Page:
Pitching prospect Tim Alderson has Pirates management excited

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ALTOONA -- At 12, he became the kid none of the others wanted to face from the batter's box -- "A good six inches taller than everyone else," his father said.

As a 16-year-old sophomore, he became a standout on his Arizona high school's pitching staff -- "He turned into a man that year," his high school coach said.

Last week, he became a Pirates' pitching prospect whom everyone seems excited about -- "He has the moxie, he has the wherewithal, he has the stuff," said his new organization's general manager, Neal Huntington.

But from here, what will become of Tim Alderson, the 6-foot-6, 20-year-old right-hander with off-the-charts control and a glut of potential who was traded -- straight up -- from the San Francisco organization for All-Star second baseman and former batting champion Freddy Sanchez?

"I know that I'm excited and honored to be a part of an organization that is committed to taking some younger guys and getting them ready to be winners," said Alderson, who won his debut Saturday for Class AA Altoona. "To know the Pirates had the confidence to make a one-for-one trade like that is something that excites me. It shows they have a lot of confidence in what I can become for them."

There is no question about that.

How could the Pirates not rest a significant part of their pitching future on the former first-round draft pick? After all, he wowed scouts while pitching for Horizon High School in Scottsdale, Ariz., compiling a 12-0 record with a 1.05 ERA and 111 strikeouts in 731/3 innings his senior year.

But here are the biggest statistics: He only walked four batters to go along with those 111 strikeouts his senior season and, in three years as his team's ace, he walked just 27.

"I knew he was onto something at the start of his senior season and there were 200 pro and college scouts at one of our games to see him pitch," his high school coach, Eric Kibler, said.

"And then Tim went out and threw 47 straight innings that year without a walk."

Three seasons into his pro career, Alderson's control has continued to be his commanding feature as evidenced by 206 strikeouts and 52 walks in 2522/3 innings.

"That control is what you notice right away, no doubt," said Pirates director of player development Kyle Stark. "The reality is that, from a control standpoint, his numbers are very good."

Sure, there are those numbers, and there is that looming size that you see right away, but perhaps his most stunning attribute is his age: He was born Nov. 3, 1988.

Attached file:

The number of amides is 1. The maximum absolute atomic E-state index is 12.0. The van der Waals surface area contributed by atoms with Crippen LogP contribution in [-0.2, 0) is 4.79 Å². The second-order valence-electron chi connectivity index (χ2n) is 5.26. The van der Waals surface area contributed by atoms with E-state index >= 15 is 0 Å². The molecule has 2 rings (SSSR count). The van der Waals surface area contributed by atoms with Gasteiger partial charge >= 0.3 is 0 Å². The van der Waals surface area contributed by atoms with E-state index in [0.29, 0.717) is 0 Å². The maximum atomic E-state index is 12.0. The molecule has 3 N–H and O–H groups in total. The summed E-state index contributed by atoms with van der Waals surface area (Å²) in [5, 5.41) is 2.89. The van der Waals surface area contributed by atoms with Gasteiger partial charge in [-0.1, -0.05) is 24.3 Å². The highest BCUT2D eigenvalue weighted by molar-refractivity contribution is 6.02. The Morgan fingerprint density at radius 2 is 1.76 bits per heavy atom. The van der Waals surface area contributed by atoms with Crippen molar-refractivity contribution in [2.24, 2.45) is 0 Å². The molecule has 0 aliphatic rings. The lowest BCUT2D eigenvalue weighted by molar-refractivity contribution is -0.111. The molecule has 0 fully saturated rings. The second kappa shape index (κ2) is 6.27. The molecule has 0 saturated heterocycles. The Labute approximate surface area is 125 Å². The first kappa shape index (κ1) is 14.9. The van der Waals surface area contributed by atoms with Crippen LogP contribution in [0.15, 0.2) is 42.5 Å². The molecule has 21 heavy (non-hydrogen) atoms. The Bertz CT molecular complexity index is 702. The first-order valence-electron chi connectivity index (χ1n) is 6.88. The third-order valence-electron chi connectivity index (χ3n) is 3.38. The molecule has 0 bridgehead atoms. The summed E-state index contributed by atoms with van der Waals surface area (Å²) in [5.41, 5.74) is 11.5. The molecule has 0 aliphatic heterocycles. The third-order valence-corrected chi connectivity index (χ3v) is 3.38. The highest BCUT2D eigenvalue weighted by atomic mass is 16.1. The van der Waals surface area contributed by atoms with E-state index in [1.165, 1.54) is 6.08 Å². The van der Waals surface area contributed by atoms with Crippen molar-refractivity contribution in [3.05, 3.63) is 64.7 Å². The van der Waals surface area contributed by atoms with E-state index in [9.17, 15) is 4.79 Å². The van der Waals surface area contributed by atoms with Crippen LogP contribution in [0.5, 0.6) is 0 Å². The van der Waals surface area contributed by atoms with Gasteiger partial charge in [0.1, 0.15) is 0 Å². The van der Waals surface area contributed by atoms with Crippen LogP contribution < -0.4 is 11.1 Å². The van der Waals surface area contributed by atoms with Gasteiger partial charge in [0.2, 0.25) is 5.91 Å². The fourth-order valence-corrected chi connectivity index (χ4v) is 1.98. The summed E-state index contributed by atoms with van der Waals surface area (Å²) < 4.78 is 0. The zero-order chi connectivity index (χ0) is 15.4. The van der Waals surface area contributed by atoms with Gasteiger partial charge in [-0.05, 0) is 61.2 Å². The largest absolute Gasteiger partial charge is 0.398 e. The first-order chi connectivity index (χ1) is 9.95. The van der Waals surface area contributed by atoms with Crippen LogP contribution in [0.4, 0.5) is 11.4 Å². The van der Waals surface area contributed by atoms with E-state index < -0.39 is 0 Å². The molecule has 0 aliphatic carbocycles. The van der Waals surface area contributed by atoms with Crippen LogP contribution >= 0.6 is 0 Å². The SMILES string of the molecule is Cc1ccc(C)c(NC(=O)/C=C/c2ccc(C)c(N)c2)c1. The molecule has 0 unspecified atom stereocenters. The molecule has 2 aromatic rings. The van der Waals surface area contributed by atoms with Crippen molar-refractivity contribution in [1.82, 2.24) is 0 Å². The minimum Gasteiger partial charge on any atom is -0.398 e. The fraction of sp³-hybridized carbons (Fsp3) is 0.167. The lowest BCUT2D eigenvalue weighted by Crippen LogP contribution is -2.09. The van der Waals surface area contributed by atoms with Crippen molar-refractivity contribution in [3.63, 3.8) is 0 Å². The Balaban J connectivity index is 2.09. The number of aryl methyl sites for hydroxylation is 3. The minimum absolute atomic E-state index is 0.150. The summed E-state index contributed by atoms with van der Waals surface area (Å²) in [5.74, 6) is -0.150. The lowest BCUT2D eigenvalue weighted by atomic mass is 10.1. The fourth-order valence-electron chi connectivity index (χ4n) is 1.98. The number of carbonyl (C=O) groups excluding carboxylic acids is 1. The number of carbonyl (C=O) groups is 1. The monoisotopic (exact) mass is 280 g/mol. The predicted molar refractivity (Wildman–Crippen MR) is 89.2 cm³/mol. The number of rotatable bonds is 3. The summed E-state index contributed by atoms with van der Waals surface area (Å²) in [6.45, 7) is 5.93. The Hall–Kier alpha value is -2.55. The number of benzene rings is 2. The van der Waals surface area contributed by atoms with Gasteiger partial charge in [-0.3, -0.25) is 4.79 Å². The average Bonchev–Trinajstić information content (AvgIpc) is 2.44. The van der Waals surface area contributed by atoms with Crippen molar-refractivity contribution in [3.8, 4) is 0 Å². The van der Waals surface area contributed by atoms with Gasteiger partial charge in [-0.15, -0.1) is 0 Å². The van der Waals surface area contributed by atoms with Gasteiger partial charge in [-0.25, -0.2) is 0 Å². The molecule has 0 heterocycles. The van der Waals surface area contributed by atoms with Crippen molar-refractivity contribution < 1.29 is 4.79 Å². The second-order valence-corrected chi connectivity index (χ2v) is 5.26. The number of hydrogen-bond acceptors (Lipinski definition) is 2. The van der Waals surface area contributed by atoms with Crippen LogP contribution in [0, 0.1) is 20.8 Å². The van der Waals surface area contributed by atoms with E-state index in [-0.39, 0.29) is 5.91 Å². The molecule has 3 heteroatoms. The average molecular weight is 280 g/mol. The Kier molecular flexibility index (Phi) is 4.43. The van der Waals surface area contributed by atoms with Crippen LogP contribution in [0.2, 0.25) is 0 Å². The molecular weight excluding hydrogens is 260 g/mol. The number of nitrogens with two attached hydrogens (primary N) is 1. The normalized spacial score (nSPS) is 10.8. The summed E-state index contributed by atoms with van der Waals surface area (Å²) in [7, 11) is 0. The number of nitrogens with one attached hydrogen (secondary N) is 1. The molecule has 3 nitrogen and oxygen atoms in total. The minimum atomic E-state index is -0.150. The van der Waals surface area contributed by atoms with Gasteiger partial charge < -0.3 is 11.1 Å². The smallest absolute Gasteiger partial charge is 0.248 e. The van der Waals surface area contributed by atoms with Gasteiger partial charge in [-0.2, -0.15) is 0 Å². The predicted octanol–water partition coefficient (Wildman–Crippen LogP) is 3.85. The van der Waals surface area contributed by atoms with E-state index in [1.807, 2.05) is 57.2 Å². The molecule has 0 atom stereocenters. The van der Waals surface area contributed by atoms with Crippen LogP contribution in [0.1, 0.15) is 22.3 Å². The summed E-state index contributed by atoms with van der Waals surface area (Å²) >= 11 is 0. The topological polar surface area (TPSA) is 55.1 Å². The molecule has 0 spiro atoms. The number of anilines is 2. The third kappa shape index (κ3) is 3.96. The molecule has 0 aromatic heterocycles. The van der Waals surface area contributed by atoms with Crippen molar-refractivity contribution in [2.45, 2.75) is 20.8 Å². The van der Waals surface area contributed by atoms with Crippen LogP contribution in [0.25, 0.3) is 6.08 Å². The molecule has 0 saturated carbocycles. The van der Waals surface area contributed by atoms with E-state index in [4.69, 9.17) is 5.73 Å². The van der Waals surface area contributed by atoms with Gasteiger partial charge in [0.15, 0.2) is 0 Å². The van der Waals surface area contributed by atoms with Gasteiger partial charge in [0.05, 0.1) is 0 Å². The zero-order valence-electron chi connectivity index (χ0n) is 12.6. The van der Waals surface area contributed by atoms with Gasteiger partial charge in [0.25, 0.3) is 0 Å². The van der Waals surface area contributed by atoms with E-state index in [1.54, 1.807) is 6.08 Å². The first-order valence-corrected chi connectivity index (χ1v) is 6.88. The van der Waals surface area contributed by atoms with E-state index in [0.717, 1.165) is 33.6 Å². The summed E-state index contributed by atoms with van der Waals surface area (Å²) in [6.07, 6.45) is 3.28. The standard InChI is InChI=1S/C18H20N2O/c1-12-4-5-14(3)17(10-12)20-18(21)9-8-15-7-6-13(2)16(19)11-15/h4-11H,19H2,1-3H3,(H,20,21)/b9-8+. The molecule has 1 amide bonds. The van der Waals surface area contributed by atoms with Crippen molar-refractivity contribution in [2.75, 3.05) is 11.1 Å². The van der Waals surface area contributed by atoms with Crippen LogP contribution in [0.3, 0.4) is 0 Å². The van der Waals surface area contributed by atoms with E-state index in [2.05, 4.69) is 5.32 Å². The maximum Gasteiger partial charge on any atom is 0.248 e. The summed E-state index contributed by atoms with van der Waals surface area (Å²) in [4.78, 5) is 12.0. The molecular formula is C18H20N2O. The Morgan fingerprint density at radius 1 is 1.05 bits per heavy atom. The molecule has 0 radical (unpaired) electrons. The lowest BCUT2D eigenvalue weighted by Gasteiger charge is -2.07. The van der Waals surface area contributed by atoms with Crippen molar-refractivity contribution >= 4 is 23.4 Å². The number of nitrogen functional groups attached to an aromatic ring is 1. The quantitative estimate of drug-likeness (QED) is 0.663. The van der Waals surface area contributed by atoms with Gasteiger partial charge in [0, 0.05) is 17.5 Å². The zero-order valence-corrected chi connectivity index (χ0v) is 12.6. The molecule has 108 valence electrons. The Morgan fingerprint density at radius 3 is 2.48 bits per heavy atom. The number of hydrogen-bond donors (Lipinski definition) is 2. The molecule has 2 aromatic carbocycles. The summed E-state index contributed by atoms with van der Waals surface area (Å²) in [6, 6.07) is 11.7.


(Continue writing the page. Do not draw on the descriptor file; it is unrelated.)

For some perspective, Alderson was on the cusp of turning 4 when the Pirates lost to the Atlanta Braves in the 1992 National League Championship Series on Francisco Cabrera's single to left.

"If you look at him physically, and that he is at this level at 20, obviously, there is excitement. How could there not be?" Altoona pitching coach Dean Treanor said.

"That young, that big and with that much command? You have to be excited for what Tim can become, you just have to be."

That statement revealed the common refrain the baseball men around Alderson all seem to be singing: While he excites us now, there are things he needs to do to get better and then he can really be something.

While that 6-foot-6, 220-pound frame looks as if it should be a power plant, Alderson is not a throw-it-by-you guy. He relies more on a curveball that plummets off the table. His fastball hovers just around 91 mph. It's not what you would expect from someone who stands so tall on the mound.

The reason for some of that is a herky-jerky motion in the second portion of Alderson's delivery, a highly unusual sight even for Treanor, who has instructed pitchers for various organizations since 1988.

In an effort to maximize control, Alderson threw exclusively from the set position, even with no one on, throughout his high school career. He now uses a traditional windup with no one on, but kicks his front leg in an unorthodox way as it nears its landing point.

When Treanor was asked if Alderson is getting all the power possible from his long frame using the unconventional motion, he simply responded, "No."

Asked to expound, Treanor said: "There is some pronounced deception in his delivery and he has had success. But, for a guy that big, we have to see some things, maybe inside that delivery and maybe not, that can help him generate more power."

Alderson was noncommittal on whether he thinks his delivery needs to change: "Maybe. I like what I am doing right now, but I'm always willing to learn."

He did, however, acknowledge the need to develop a changeup if he wants to maximize his potential.

"I need repetitions doing it and have been working on it. It is part of the process and a part of the process that I plan to work really hard at. I know that I have to have a changeup if I want to get to where I want to be."

He declined to guess when he might advance to pitch for the Pirates.

"If you start thinking about that stuff, it will take away from what you are trying to do," Alderson said. "I just show up, no matter where I am pitching, and get myself ready to pitch and then try to get guys out.

"You just have to be prepared and all that other stuff will take care of itself. I'm just excited about the opportunity."

And everyone around the Pirates appears excited about what Alderson could become.


Colin Dunlap can be reached at cdunlap@post-gazette.com or 412-263-1459.


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